Term of Award
Doctor of Education in Curriculum Studies (Ed.D.)
Document Type and Release Option
Dissertation (open access)
Department of Curriculum, Foundations, and Reading
Committee Member 1
Committee Member 2
Committee Member 3
The National Survey of Student Engagement (NSSE) is an assessment tool administered to university undergraduate students and used to determine the degree to which they are engaged with their academic environment. The NSSE asks students to assess themselves in five categories: level of academic challenge, active and collaborative learning, student-faculty interaction, enriching educational experiences and supportive campus environment. This correlational study, also consisting of Chi-squared tests and t tests, examined the relationship between data from the NSSE by Georgia Southern University (GSU) students (independent variables) and whether first year undergraduate students persisted (re-enrolled) to their second year (dependent variable). Specifically, NSSE data from the fall of 2004 to fall of 2005 and from fall of 2007 to fall of 2008 (freshman to sophomore year) were analyzed. Additional independent variables such as race, high school GPA and freshman GPA were also correlated to scores on the five benchmarks. Re-enrollment is an indicator of a student’s continued pursuit of learning. This study was conducted using Chi-squared tests, t tests and probit regressions. The results indicate that the only significant variables at the .05 level contributing to persistence are Supportive Campus Environment (B = 0.020, p < .001) and Cumulative GPA score (p < .001). The results of this study imply that student persistence can potentially be enhanced by attending to the campus environment. The study’s findings may provide valuable insights that are needed in order to understand student engagement and may be useful in planning for initiatives to increase persistence.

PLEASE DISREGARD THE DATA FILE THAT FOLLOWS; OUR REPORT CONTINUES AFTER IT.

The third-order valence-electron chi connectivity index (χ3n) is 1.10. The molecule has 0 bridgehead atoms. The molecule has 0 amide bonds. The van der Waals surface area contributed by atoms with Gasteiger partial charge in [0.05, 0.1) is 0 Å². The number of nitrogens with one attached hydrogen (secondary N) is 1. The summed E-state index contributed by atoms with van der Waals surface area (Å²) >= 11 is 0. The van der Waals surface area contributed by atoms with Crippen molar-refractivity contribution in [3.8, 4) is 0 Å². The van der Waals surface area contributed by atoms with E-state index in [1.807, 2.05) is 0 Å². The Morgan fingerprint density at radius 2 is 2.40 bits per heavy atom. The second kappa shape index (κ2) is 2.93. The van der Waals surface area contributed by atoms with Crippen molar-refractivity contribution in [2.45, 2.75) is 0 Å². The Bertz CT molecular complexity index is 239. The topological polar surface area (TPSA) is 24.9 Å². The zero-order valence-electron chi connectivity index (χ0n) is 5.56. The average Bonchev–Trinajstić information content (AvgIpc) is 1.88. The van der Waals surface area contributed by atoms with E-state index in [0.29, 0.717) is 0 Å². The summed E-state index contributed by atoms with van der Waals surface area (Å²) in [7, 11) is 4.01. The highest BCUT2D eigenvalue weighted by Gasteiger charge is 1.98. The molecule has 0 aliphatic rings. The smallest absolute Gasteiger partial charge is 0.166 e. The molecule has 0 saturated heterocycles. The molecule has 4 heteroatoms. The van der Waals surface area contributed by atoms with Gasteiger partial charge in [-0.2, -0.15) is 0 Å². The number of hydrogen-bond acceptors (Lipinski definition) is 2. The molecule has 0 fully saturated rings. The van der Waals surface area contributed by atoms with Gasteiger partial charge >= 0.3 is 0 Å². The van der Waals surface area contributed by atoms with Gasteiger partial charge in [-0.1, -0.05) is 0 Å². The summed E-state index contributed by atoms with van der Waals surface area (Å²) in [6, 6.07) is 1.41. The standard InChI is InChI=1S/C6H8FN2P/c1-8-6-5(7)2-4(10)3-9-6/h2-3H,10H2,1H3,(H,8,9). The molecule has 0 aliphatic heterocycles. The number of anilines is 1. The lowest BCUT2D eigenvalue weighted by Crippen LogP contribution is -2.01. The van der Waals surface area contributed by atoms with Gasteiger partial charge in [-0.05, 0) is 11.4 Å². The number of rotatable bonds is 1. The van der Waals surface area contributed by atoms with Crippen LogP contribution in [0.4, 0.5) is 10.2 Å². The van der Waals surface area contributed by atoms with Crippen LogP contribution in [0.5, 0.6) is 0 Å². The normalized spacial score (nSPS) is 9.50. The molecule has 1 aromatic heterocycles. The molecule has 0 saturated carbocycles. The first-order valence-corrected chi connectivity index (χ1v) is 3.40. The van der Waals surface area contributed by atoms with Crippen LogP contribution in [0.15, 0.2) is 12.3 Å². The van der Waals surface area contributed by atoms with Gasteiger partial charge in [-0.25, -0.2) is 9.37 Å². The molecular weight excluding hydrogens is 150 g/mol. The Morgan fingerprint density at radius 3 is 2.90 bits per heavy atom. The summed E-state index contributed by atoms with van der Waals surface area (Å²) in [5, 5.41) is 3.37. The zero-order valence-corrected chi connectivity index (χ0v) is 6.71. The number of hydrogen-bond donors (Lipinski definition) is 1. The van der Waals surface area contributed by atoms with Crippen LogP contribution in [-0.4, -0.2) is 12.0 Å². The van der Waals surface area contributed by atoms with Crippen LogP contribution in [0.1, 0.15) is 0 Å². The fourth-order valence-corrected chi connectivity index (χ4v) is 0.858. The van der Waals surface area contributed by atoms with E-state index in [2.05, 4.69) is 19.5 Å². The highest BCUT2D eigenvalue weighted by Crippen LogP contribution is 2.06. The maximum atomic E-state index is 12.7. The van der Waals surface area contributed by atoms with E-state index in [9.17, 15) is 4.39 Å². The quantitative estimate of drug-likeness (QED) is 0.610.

Jones, Steve G., "The Relationship Between the National Survey of Student Engagement Scores and Persistence Data from the Freshman Year to the Sophomore Year among Georgia Southern University Students" (2013). Electronic Theses & Dissertations. 54.